This was a fact Reed discovered about the same time everyone else did, long after he had gotten an up-close-and-personal look at how the Clintons and Bushes each thought they had used the C.I.A. to get dirt on the other, only to discover that the Security State, of which the C.I.A. was/is only the most visible tip, had used their own mendacity (which, in Clinton’s case, had included the incredibly stupid move of skimming from the C.I.A.s cash-laundering operation embedded in his state’s banking system) to get a vice grip on them in turn.
Wild-eyed notions to be sure.
But, knowing what we know now, nothing in this book–a virtual, organic sequel to both Alfred McCoy’s The Politics of Heroin in Southeast Asia (better, as it happens, than McCoy’s own update, The Politics of Heroin), and The Quiet American, Graham Greene’s fictionalized account of Lansdale’s early career in Southeast Asia–seems the least bit outlandish. If it does no other service, it certainly debunks the old notion that “wild-eyed” conspiracy theories are just that because, in the land of the free, there’s NO WAY you could ever hush a thing like that up!
If you believe that, Compromised should be mandatory reading.
That being the case, the appropriate response to the shrill phrase “this country,” so prominent in any political season, and nauseatingly so in this one, is affirmed yet again by this tale of days supposedly gone by.
The Anti-Death League (Kingsley Amis, 1966)
He was handed the transcript of a wireless message announcing Jaggers’ arrival by helicopter at the exact moment when the machine could be heard taking off from the meadow. No further information was given.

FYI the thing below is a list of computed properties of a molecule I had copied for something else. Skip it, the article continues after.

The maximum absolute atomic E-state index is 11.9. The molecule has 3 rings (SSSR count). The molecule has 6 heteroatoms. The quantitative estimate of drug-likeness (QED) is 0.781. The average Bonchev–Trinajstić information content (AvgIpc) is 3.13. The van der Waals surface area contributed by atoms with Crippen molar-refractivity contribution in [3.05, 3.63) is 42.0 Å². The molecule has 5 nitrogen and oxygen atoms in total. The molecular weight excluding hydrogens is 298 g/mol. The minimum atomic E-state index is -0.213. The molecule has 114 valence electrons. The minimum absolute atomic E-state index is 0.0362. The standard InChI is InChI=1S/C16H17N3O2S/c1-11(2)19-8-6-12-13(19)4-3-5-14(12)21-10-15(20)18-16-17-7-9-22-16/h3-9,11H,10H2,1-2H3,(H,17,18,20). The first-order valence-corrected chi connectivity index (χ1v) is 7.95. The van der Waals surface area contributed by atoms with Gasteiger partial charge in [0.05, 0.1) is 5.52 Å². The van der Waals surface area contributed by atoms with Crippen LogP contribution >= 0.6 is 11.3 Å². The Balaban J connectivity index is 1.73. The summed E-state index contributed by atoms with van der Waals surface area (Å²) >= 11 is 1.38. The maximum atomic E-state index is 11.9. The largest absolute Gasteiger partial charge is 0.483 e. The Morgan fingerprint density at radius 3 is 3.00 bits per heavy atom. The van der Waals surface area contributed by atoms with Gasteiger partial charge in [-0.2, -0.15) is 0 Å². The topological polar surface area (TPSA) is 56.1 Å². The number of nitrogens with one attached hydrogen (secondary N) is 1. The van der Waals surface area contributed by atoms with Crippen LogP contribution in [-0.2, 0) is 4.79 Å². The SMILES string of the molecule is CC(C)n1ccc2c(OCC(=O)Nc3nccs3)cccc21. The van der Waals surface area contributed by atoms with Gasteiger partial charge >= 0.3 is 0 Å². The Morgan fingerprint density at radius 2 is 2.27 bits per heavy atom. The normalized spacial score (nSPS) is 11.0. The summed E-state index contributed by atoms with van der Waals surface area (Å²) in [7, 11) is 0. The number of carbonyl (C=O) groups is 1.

I know I swore off Sir Kingsley a while back on the basis of life being too short to spend any more time with his world-weary nihilism, even if he still made me laugh.
But I wanted to re-read this, after a quarter-century plus, to confirm or deny my suspicion of its atypicality.
Consider my suspicion confirmed. Perhaps the cover of genre was good for him.
In The Anti-Death League, Amis pulled off the impossible and applied his trademark acerbic wit to a genuinely riveting, even moving, spy novel. Spy novels rivet and move–when they do–by casting small men (they seem to always be men) as improbable movers and shakers in large events that sweep over them and leave them, and us, scarred by the experience. There probably haven’t been more than ten really good ones, all, so far as I know, by Brits or adopted Brits (like Joseph Conrad and Henry James, whose heart-stopping The Princess Casamassima qualifies directly, even if you don’t accept the proposition that all his best novels qualify indirectly).
I have no idea what prompted Amis the Elder to adopt, for the length of this one novel, the view that human beings might be a source of something other than misery and crapulence, but the evidence that he managed it is on every page. In addition to an engrossing spy-narrative (rare in itself), he manages a fine love story and a real philosophical treatise on the nature of God and the Universe, all so beautifully interwoven that you can forgive a bit of awkwardness in dove-tailing his several plots and even his inability to keep nature from taking its course on a thud of a last page where he can’t help killing a dog, of all things, to prove how meaningless it all is here, among the humans he had, for once, so fiercely and painstakingly evoked.